Where to Ski And Snowboard -

Area of outstanding natural beauty

30th January 2010, by Chris Gill

Vogel ski area, Bohinj Slovenia     [(c) Wendy J King]

Vogel ski area, Bohinj Slovenia [(c) Wendy J King]

My Slovenian adventure came to an end on Friday, when it was time to return to the UK. But I had enjoyed two excellent nights in the beautiful Bohinj valley.

The car train brought me to Bohinj Bistrica, a small commercial resort on the very edge of the Triglav National Park and the first place you arrive at when travelling up from Bled too. It is the site for newer development and has the most amenities. I was staying at the head of the valley though, in a characterful hotel called the Zlatarog. It is at the far end of the lake – about 10km away and handy for the Vogel ski area.

On Thursday I enjoyed my last day’s skiing on this driving tour, squeezing in a half day at Vogel and a couple of hours at Kobla – the latter being just above Bohinj Bistrica. The slopes on Vogel reach a maximum height of 1800m, so I was a little concerned about the snow conditions. But I have to say that I was very impressed: good natural cover that was in better shape than I had experienced at Kranjska Gora earlier in the week, even more impressive because the resort doesn’t have snowmaking yet.

Vogel hut [W J King]

A cable car whisks you up to the ski area from the valley in just four minutes (there is a tremendous view of the lake as you gain height). I spent a couple of hours cruising around the handful of red and blue runs; the blues here are wide and gentle, so ideal for novices. The reds are at the easier end of their classification too – good intermediate terrain. While there are a couple of good quads in the central part of the ski area, there is also a marvellous relic: the single seat chair to the high point. It is actually uncrowded and gives a novel nostalgic ride to the top.

One of my favourite pistes was the longer red run that descends from the high point into a remoter valley (Zadnji Vogel). It passes through some very unusual and varied scenery, rocky with mini trees clumped on the outcrops – covered in snow it resembles a million moguls all over the hillside. It was here that I met up with a Scottish guy that I had spoken to the previous evening; he has been coming to Vogel for 25 years, rarely skiing anywhere else and not outside of Slovenia. The slow double chair back up the mountain gave us time to chat about his reasons for liking the resort so much. In summary, the lack of crowds (although it was a little busier on Thursday, there were never any queues or overcrowded pistes), the friendliness of the locals and the familiarity with a small ski area were the main reasons.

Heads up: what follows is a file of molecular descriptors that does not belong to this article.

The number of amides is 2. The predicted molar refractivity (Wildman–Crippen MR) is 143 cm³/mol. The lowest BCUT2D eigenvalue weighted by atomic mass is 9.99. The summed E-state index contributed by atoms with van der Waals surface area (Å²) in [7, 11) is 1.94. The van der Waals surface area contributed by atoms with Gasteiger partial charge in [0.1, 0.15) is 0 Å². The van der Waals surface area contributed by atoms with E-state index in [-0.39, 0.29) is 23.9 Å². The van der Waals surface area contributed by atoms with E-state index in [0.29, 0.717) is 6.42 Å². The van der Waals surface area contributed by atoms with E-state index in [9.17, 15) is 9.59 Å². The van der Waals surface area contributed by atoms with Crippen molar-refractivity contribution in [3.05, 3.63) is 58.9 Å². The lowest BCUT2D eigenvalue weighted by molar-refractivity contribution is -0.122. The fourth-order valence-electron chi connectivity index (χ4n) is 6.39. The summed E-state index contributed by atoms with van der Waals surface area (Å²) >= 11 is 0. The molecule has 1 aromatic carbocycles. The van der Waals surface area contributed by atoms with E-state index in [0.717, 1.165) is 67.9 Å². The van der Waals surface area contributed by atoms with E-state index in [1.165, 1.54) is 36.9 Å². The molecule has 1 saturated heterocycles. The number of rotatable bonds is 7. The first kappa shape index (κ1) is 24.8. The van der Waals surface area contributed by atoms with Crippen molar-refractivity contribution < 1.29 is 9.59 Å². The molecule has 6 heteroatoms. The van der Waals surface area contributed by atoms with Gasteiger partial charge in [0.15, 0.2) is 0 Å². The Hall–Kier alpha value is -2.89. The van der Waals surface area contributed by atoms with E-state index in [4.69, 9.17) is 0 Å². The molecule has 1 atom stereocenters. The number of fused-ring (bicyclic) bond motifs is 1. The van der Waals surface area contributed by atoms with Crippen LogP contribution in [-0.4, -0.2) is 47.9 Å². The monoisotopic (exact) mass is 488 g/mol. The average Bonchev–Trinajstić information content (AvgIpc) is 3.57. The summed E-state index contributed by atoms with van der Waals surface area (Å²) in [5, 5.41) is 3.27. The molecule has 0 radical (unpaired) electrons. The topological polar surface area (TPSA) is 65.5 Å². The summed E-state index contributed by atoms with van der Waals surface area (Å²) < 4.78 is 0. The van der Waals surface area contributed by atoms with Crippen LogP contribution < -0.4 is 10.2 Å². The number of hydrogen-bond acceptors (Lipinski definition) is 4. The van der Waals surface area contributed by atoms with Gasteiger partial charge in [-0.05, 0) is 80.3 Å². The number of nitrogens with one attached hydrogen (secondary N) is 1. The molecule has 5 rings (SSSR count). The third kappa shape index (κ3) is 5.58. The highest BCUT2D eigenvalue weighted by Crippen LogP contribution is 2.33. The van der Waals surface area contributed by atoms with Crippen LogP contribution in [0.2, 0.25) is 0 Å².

I just had time to enjoy a visit to a couple of the huts, which have more character and choice here than at any of the other ski areas I had visited. I had a very tasty wild boar stew at the Merjasec hut - which translates as the ‘Wild Boar’ too. Together with bread and a drink it all came to 12.50 euros – one of the priciest menu options. With the skies clearing to reveal some wonderful winter sunshine at last, I lingered to take some photographs before jumping in the half-hourly cable car to the valley. It was a bit of a rush to get to Kobla, but I wanted to ski there too. And what a contrast …

Little Kobla is woody, shady and gentle – not bad views either

I don’t think that I have come across an area with such quiet, wide and relatively gentle slopes. Totally unspoiled (and un-modernised), if rather more antiquated. This is a step back in time, but a pleasant one in some ways and fine for novices to practise. There are three consecutive double chairs; the third stage was closed due to thin snow cover (only 30cm or so now), so the upper runs were not accessible. But a mix of natural and artificial snow is keeping the rest in good shape. No ice at all. The shady, woody runs were virtually deserted save for a few families and school groups. This was a good way to finish my week – wind down with some fast carving. The area is limited in extent though, and after a couple of runs and a strangely lonely descent of a short red, alongside a deserted t-bar, that was enough for me.

My busy schedule meant that I just had time to get a guided tour of the plush new five-star hotel in Bohinj Bistrica. It deserves its status and is amazing for the area, quite different and very trendy and eco-friendly. More of that to come though. I spent the evening with dinner at a quaint old restaurant in the village of Stara Fuzina (on the other side of the lake) followed by drinks in another of the villages, courtesy of our Scottish friend and the tourist office director.

Next morning I had an early start, stopping at Bled for coffee at the hotel Toplice along the way to the airport. Early morning views across the lake were wonderful and a good way to finish my short trip, which has been a throughly enjoyable experience with some great skiing. Look out for a feature shortly.

Sunset on Lake Bohinj [W J King]

Wendy’s trip to Slovenia was arranged through the Bled Tourist Board, and other representatives of the Slovenian tourist organisations.
Many thanks also to my hosts in Bovec, Kranjska Gora and Bohinj – for their hospitality, great welcome and help in answering my questions.



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